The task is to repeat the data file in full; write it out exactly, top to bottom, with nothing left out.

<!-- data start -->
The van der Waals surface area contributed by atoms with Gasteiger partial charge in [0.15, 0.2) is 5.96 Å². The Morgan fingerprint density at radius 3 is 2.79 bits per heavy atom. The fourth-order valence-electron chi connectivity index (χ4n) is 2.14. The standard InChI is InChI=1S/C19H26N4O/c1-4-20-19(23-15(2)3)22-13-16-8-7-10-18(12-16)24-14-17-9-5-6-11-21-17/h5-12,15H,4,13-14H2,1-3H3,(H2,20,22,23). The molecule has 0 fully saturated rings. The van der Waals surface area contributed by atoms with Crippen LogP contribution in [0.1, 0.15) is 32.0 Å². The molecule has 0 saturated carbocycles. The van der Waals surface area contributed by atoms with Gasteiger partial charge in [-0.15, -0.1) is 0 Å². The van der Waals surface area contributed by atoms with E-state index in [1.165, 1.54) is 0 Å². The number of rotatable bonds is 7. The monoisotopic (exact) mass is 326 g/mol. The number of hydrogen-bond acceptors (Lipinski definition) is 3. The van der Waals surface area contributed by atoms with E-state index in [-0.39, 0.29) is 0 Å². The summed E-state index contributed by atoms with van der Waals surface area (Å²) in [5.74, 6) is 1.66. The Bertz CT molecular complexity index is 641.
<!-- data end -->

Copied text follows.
The van der Waals surface area contributed by atoms with Gasteiger partial charge in [0.15, 0.2) is 5.96 Å². The Morgan fingerprint density at radius 3 is 2.79 bits per heavy atom. The fourth-order valence-electron chi connectivity index (χ4n) is 2.14. The standard InChI is InChI=1S/C19H26N4O/c1-4-20-19(23-15(2)3)22-13-16-8-7-10-18(12-16)24-14-17-9-5-6-11-21-17/h5-12,15H,4,13-14H2,1-3H3,(H2,20,22,23). The molecule has 0 fully saturated rings. The van der Waals surface area contributed by atoms with Crippen LogP contribution in [0.1, 0.15) is 32.0 Å². The molecule has 0 saturated carbocycles. The van der Waals surface area contributed by atoms with Gasteiger partial charge in [-0.15, -0.1) is 0 Å². The van der Waals surface area contributed by atoms with E-state index in [1.165, 1.54) is 0 Å². The number of rotatable bonds is 7. The monoisotopic (exact) mass is 326 g/mol. The number of hydrogen-bond acceptors (Lipinski definition) is 3. The van der Waals surface area contributed by atoms with E-state index in [-0.39, 0.29) is 0 Å². The summed E-state index contributed by atoms with van der Waals surface area (Å²) in [5.74, 6) is 1.66. The Bertz CT molecular complexity index is 641.